Home News Juno Sends First Image Back While Orbiting Jupiter

Juno Sends First Image Back While Orbiting Jupiter

NASA’s Juno spacecraft took this picture of Jupiter on Sunday from a distance of 2.7 million miles. The Great Red Spot storm on Jupiter is visible as are three of Jupiter’s large moons, Io, Europa and Ganymede. Credit NASA Jet Propulsion Laboratory/Southwest Research Institute/Malin Space Science Systems

So it did happen.

The Juno spacecraft really did reach Jupiter.

JunoCam, the electronic photographer affixed to the NASA spacecraft that locked into Jupiter’s orbit on July 4, has now met the bar set in the Instagram age. (Pics or it didn’t happen.)

The images transmitted back to Earth after Juno began orbiting Jupiter now confirm the beginning of the space probe’s 20-month mission around the solar system’s largest planet.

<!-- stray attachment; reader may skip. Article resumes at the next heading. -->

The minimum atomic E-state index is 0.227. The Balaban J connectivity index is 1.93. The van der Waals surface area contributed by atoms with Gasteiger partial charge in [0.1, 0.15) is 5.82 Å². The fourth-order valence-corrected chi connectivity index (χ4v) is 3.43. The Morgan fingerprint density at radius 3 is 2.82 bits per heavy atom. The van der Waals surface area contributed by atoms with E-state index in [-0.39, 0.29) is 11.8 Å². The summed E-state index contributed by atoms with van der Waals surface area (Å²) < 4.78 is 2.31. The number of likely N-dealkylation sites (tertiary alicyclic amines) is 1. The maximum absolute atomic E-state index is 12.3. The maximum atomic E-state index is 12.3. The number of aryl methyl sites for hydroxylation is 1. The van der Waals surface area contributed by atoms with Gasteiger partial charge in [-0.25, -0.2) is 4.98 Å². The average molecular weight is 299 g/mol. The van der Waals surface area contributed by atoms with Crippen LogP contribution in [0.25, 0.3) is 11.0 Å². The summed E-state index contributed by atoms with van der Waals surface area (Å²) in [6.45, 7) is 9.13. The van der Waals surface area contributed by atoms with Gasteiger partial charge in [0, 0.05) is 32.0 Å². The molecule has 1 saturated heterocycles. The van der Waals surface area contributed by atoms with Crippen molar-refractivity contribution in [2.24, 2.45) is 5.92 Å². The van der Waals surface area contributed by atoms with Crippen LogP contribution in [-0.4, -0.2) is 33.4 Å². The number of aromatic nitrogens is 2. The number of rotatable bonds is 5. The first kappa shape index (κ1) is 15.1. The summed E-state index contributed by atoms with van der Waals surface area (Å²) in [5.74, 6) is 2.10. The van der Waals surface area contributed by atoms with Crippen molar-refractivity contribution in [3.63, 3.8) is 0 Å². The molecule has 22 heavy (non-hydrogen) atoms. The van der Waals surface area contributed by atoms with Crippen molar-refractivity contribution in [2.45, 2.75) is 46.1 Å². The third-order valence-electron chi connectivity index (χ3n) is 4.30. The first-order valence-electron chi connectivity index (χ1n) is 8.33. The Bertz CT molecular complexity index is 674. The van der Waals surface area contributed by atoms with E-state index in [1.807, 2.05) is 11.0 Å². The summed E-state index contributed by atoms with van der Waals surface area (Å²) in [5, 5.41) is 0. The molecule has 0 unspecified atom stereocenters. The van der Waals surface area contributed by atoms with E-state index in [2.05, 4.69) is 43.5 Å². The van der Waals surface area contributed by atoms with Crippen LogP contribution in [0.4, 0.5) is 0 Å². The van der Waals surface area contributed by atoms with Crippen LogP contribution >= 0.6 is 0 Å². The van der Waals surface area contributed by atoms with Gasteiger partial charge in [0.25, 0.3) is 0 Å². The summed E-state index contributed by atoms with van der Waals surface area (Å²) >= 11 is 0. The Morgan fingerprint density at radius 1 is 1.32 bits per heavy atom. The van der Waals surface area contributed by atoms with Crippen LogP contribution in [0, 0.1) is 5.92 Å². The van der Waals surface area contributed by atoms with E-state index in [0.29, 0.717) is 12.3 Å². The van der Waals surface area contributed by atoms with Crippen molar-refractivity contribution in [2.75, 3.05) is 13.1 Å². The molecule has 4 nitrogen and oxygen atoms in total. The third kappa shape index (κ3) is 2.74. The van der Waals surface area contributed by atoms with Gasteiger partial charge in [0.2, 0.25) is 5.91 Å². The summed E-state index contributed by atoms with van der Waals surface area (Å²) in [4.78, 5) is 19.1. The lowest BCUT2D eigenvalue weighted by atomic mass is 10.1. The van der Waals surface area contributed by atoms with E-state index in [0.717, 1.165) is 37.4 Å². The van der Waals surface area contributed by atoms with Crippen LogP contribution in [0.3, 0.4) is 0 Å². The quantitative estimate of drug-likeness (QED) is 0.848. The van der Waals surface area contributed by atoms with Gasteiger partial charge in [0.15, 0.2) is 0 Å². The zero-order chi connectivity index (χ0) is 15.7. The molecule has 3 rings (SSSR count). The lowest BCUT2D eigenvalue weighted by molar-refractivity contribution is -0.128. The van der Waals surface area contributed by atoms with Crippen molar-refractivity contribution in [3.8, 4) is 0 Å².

Faith Based Events

Until now, Juno’s nascent path around Jupiter had been tracked by signals it was sending back. But NASA on Tuesday released an image taken by the satellite on Sunday from a distance of 2.7 million miles; it even shows the Great Red Spot, though the famous storm has been shrinking in recent decades and may not be as great as it once was.

[vc_btn title=”More on Juno” style=”outline” color=”primary” size=”lg” align=”left” link=”url:http%3A%2F%2Fwww.nytimes.com%2F2016%2F07%2F13%2Fscience%2Fjuno-sends-first-image-back-while-orbiting-jupiter.html%3F_r%3D0|title:More%20on%20Juno|target:%20_blank”][vc_message message_box_style=”3d” message_box_color=”turquoise”]By New York Times, excerpt posted on SouthFloridaReporter.com July 13, 2016 [/vc_message]